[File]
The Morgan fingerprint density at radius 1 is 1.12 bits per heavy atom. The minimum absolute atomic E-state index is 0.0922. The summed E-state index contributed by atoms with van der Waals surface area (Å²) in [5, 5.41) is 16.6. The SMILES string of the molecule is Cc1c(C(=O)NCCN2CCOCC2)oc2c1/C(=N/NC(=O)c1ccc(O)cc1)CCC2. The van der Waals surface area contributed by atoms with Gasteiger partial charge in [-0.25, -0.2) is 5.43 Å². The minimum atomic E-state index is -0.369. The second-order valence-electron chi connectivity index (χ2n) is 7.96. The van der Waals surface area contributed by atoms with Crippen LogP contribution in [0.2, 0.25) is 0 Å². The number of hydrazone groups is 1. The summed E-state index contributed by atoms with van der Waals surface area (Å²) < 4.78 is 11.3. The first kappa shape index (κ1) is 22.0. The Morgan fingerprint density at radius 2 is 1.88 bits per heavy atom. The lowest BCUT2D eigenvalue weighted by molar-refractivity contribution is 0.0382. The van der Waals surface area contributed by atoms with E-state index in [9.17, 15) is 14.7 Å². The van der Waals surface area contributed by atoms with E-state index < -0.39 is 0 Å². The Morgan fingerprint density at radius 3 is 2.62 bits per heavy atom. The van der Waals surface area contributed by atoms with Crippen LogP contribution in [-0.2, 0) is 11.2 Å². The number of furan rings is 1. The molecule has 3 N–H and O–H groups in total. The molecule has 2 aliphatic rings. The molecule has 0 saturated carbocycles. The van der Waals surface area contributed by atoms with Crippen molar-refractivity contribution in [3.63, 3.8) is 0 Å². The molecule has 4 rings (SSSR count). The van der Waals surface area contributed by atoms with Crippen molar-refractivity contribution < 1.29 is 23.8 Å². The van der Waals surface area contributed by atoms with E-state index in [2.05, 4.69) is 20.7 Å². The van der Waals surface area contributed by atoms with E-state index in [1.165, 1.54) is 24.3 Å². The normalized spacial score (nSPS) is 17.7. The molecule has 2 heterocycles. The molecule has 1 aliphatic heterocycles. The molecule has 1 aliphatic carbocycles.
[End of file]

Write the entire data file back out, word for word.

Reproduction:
The Morgan fingerprint density at radius 1 is 1.12 bits per heavy atom. The minimum absolute atomic E-state index is 0.0922. The summed E-state index contributed by atoms with van der Waals surface area (Å²) in [5, 5.41) is 16.6. The SMILES string of the molecule is Cc1c(C(=O)NCCN2CCOCC2)oc2c1/C(=N/NC(=O)c1ccc(O)cc1)CCC2. The van der Waals surface area contributed by atoms with Gasteiger partial charge in [-0.25, -0.2) is 5.43 Å². The minimum atomic E-state index is -0.369. The second-order valence-electron chi connectivity index (χ2n) is 7.96. The van der Waals surface area contributed by atoms with Crippen LogP contribution in [0.2, 0.25) is 0 Å². The number of hydrazone groups is 1. The summed E-state index contributed by atoms with van der Waals surface area (Å²) < 4.78 is 11.3. The first kappa shape index (κ1) is 22.0. The Morgan fingerprint density at radius 2 is 1.88 bits per heavy atom. The lowest BCUT2D eigenvalue weighted by molar-refractivity contribution is 0.0382. The van der Waals surface area contributed by atoms with E-state index in [9.17, 15) is 14.7 Å². The van der Waals surface area contributed by atoms with E-state index < -0.39 is 0 Å². The Morgan fingerprint density at radius 3 is 2.62 bits per heavy atom. The van der Waals surface area contributed by atoms with Crippen LogP contribution in [-0.2, 0) is 11.2 Å². The number of furan rings is 1. The molecule has 3 N–H and O–H groups in total. The molecule has 2 aliphatic rings. The molecule has 0 saturated carbocycles. The van der Waals surface area contributed by atoms with Crippen molar-refractivity contribution in [3.63, 3.8) is 0 Å². The molecule has 4 rings (SSSR count). The van der Waals surface area contributed by atoms with Crippen molar-refractivity contribution < 1.29 is 23.8 Å². The van der Waals surface area contributed by atoms with E-state index in [2.05, 4.69) is 20.7 Å². The van der Waals surface area contributed by atoms with E-state index in [1.165, 1.54) is 24.3 Å². The normalized spacial score (nSPS) is 17.7. The molecule has 2 heterocycles. The molecule has 1 aliphatic heterocycles. The molecule has 1 aliphatic carbocycles.